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FAQs about Climate Models

Who makes climate models?

The World Climate Research Programme (WCRP), established in 1980, coordinates the largest group of modeling centers across the world. The WCRP carries out the Climate Model Intercomparison Project, typically referred to as CMIP. CMIP is overseen by the Working Group on Climate Modeling (WGCM), a part of The World Climate Research Programme, and their many collaborators. More than 49 modeling centers contribute climate model simulations in accordance with these collaborative modeling projects.

What is the IPCC? What is their role in climate modeling?

The Intergovernmental Panel on Climate Change (IPCC) is a group of countries with the United Nations that helps to understand anthropogenic climate change and the impacts it will have on the planet. The IPCC uses models developed through the WCRP to create assessment reports. They also help to assess and interpret the current state of climate science and how it can be improved. The IPCC published the Sixth Assessment Report (AR6), using CMIP6, in 2021.

Why are there so many climate models?

CMIP6 includes over 100 models from 49 different modeling groups. Although scientists have a strong understanding of how the Earth’s climate works, no model can perfectly simulate such a complex system. Each modeling institution independently created one or more climate models depending on the scientific questions of interest to the institution. Some model components are shared among modeling institutions, but each model varies in its resolution, included components, parameterizations, etc. This then allows scientists to see a range of possible futures, more than could be seen with one model.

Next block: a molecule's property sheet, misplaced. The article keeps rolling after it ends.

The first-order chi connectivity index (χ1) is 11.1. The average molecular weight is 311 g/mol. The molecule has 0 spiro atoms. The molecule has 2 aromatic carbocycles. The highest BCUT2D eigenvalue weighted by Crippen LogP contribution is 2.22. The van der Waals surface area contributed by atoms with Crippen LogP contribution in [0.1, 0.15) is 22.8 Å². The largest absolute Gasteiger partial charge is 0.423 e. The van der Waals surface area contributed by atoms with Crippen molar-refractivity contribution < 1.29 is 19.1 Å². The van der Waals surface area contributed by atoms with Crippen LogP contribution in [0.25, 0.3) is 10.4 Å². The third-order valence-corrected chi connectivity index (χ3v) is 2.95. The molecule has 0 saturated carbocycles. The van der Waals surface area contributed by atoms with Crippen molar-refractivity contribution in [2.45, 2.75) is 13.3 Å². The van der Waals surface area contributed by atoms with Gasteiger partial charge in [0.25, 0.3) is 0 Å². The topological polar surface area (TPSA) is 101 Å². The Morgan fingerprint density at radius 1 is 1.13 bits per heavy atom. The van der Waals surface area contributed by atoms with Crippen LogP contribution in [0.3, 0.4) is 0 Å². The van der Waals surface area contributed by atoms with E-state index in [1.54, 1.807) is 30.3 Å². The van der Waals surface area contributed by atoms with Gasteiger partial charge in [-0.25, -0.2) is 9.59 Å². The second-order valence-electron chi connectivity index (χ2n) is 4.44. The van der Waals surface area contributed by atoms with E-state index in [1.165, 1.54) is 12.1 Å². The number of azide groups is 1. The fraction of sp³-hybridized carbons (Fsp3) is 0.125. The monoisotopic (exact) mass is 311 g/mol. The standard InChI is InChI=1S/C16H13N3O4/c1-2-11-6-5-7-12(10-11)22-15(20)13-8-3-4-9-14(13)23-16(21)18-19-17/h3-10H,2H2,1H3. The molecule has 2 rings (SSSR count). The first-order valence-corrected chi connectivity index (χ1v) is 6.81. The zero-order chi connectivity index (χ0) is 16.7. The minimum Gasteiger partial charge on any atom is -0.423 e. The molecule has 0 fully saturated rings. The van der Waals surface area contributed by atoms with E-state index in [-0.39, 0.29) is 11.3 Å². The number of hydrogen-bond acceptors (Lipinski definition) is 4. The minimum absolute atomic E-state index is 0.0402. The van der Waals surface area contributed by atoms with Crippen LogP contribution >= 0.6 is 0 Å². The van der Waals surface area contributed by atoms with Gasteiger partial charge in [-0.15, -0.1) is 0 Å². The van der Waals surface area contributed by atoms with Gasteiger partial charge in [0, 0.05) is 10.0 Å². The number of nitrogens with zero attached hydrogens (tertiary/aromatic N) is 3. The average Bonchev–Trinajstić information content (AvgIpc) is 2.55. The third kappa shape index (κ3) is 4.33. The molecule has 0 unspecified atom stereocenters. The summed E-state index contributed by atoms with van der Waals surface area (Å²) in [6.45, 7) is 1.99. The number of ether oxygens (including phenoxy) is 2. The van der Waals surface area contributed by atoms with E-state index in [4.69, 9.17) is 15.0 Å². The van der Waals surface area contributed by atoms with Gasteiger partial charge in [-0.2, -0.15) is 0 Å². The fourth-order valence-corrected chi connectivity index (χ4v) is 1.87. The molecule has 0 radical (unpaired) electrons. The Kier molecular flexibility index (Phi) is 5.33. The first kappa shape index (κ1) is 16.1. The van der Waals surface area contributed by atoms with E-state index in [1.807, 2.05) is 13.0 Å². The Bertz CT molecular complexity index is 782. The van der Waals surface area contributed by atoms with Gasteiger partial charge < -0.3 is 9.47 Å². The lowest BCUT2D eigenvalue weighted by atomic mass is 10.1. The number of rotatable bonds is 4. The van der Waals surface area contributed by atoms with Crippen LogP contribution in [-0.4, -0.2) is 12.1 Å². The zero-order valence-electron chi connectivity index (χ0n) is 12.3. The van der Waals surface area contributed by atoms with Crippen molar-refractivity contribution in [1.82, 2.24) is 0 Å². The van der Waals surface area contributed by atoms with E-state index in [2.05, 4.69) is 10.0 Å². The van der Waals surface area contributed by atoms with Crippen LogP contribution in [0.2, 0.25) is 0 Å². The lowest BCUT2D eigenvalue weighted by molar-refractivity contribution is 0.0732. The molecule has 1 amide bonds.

What physical principles do climate models use to calculate climate change?

Climate models are based on quantifying the physical principles that impact weather and climate on Earth:

  1. Conservation of air and water mass – matter can neither be created or destroyed in a chemical reaction
  2. Conservation of energy – energy can neither be created or destroyed in a chemical reaction
  3. The ideal gas law applied to air – an equation to describe the behavior of many gasses using temperature, pressure, volume, the amount of gas, and the ideal gas constant (pV = nRT)
  4. Conservation of momentum in three directions – also called Newton’s 1st Law, which states that something will not start moving unless an outside force acts on it, and once it is moving, it will not change directions, speed up, or slow down unless an outside force acts on it.

All these principles are integrated into climate models. Climate models become more reliable with better understanding of the physics of these factors and how they interact with each other.